NASA conducted a ceremony at the Plum Brook Station in Sandusky, Ohio, run by the Glenn Research Center, to mark the completion of environmental testing of the Orion spacecraft that will fly the Artemis 1 mission
FREMONT, CA: The Orion spacecraft scheduled to fly on the first launch of the Space Launch System has completed testing at an Ohio facility and will soon be shipped out to the Kennedy Space Center for final launch preparations. NASA conducted a ceremony at the Plum Brook Station in Sandusky, Ohio, run by the Glenn Research Center, to mark the completion of environmental testing of the Orion spacecraft that will fly the Artemis 1 mission. The spacecraft arrived in Plum Brook in November 2019, for thermal vacuum and electromagnetic environment testing.
"The tests were extremely successful," said Jules Schneider, director of assembly, test, and launch operations for Orion at Lockheed Martin. "The thermal vacuum tests, where the spacecraft was subjected to temperatures ranging from about –155 to 150 degrees Celsius, were completed in 47 days instead of the planned 63 days." The spacecraft also went through an electromagnetic interference and compatibility of spacecraft systems tests. However, these took longer than expected, being completed in 13 days instead of the planned 8.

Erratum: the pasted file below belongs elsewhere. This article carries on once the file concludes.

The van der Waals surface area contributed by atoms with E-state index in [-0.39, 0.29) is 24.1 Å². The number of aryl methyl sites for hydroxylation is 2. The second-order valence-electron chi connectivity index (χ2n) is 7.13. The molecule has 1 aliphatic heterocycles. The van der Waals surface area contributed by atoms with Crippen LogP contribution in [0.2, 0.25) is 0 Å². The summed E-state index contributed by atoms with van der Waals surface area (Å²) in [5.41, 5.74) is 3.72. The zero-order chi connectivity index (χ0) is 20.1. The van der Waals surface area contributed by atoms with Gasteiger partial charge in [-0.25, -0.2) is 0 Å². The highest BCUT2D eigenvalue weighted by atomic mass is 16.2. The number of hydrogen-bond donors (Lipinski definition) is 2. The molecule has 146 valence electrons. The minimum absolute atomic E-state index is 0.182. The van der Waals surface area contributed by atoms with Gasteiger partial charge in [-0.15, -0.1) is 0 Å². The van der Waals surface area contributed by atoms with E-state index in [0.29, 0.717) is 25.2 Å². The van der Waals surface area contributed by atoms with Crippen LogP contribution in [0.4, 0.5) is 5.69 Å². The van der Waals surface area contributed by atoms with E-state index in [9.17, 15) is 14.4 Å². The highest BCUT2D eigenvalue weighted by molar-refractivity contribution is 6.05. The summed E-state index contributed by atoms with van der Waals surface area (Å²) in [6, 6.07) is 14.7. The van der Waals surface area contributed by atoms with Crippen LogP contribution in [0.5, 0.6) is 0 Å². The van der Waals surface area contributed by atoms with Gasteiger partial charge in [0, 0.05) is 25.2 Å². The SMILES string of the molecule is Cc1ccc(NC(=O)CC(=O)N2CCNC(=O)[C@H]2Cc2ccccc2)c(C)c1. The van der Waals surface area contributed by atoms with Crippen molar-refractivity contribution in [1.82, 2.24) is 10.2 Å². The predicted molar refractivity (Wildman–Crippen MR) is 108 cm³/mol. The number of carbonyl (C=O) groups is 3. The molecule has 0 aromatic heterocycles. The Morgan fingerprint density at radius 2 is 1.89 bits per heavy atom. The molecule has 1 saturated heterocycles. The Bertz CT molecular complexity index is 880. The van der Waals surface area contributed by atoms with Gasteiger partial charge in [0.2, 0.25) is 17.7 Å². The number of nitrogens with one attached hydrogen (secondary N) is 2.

The tests did not reveal any significant issues with the spacecraft. “We learned some things, but nothing jumped out at us. We didn’t discover anything that was going to pose major problems for us to operate the spacecraft, things that would force us to go back in and either change the design or the location of anything,” said Jules. The spacecraft will now be moved back to the Kennedy Space Center on a Super Guppy aircraft. The final processing for its launch will be completed at the Neil Armstrong Operations and Checkout Building.
Currently, Lockheed is preparing to continue the work despite the growing impacts of the coronavirus pandemic. While access to the Kennedy Space Center is not restricted, center officials have agreed to consider Orion's work to be essential. This means that staff can continue to go on-site even if the center institutes mandatory telework. The spacecraft is expected to be formally handed over to ground systems contractor Jacobs in June. Once the handover is complete, it will mark the end of Lockheed’s work on the spacecraft under its contract. Jacobs will then be responsible for launch preparations, such as fueling the spacecraft and later integrating the spacecraft with the SLS.
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